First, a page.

Memories of another refugee crisis

The news photos and television footage of Syrian refugees arriving in Canada brought back personal memories of another influx of people from a different war torn region of the world.

Back in 1980 my parents were part of a community effort in Brantford, Ont. to bring in families of Vietnamese boat people. They found homes, clothes and the other amenities of life for the newcomers who arrived with very little. In time, the newcomers became active members of the community. The son of one couple took engineering with my son at Western University. Others have done well in businesses they started in the city.

When the Brantford delegation picked up their families at Pearson Airport and drove them to Brantford, there weren’t any politicians present making it into a photo op. What they undertook was practically unheard of back then although I remember Hungarians coming to Canada and Brantford in the aftermath of the failed Hungarian revolution in the 1950s.

What my parents and thousands of Canadians across the country did enabled 100,000 Vietnamese to come to Canada. We’re a better country for it.

Years earlier, Mum and Dad brought a young man from Antigua and put him through two years of high school, university and teacher’s college. In the process Vernon became a member of the family and went on to become a school principal in Brantford.

When Dad was in his final years became at times despondent about the ravages of old age, my siblings and I looked for ways to cheer him up. One that worked was asking him how many people in the world had white, black and Asian kids who called them Grandpa. Dad thought about it briefly and with a big smile, decided he might be unique.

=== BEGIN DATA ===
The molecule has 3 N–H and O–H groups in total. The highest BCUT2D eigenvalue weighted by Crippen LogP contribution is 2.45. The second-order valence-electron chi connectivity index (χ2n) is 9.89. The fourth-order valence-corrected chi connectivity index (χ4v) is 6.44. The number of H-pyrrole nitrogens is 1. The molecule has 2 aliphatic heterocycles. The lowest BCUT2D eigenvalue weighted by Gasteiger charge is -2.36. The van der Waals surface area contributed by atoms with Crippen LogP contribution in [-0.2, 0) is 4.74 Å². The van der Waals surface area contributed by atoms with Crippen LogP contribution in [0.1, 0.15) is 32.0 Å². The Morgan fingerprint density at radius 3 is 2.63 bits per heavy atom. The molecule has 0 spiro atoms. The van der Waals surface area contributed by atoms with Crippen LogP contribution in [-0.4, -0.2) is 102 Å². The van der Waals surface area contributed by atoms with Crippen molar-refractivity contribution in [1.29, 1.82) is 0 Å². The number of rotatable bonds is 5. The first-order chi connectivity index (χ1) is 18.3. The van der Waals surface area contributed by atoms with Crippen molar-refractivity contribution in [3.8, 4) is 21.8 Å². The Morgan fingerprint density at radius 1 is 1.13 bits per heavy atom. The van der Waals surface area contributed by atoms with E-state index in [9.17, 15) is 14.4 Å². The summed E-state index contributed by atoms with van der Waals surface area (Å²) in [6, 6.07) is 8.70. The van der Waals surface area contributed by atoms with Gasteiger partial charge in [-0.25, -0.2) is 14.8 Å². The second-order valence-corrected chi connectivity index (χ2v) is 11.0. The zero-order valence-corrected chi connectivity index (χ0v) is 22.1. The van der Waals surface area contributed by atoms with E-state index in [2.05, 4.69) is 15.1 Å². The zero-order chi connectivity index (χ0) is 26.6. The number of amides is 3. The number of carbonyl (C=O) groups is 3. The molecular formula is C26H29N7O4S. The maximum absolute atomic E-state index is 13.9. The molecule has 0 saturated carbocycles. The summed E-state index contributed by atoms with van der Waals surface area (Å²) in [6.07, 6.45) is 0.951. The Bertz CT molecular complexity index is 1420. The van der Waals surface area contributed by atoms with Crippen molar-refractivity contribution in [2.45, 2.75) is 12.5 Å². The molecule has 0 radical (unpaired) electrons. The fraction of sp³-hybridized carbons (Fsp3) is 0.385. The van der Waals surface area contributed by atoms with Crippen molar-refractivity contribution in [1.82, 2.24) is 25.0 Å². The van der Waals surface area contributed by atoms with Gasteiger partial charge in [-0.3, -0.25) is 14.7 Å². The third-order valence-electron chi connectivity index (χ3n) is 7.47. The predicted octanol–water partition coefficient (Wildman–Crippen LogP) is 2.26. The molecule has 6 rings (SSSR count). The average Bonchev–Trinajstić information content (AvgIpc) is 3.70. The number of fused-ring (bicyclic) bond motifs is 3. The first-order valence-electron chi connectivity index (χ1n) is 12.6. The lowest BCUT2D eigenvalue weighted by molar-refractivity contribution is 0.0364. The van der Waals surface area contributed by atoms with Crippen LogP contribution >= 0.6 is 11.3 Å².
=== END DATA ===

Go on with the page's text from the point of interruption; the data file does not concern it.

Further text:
One of the Vietnamese who arrived later was a small man named Sun. The Vietnamese called my Dad Father. Pop would always greet Sun by saying his name in a loud voice to which Sun would reply Father. Dad loved to imagine people nearby trying to figure out how there could be a connection between the two.

I’m sure that Mum and Dad and other now mostly departed folks who worked to bring the Vietnamese to Brantford would have felt especially gratified when groups representing Vietnamese Canadians raised funds to help Syrian refugees settle in Canada.

My parents and their friends did what they did because it was the right thing to do. Just as bringing the Syrians to Canada and the other groups in the years since the arrival of Vietnamese was.

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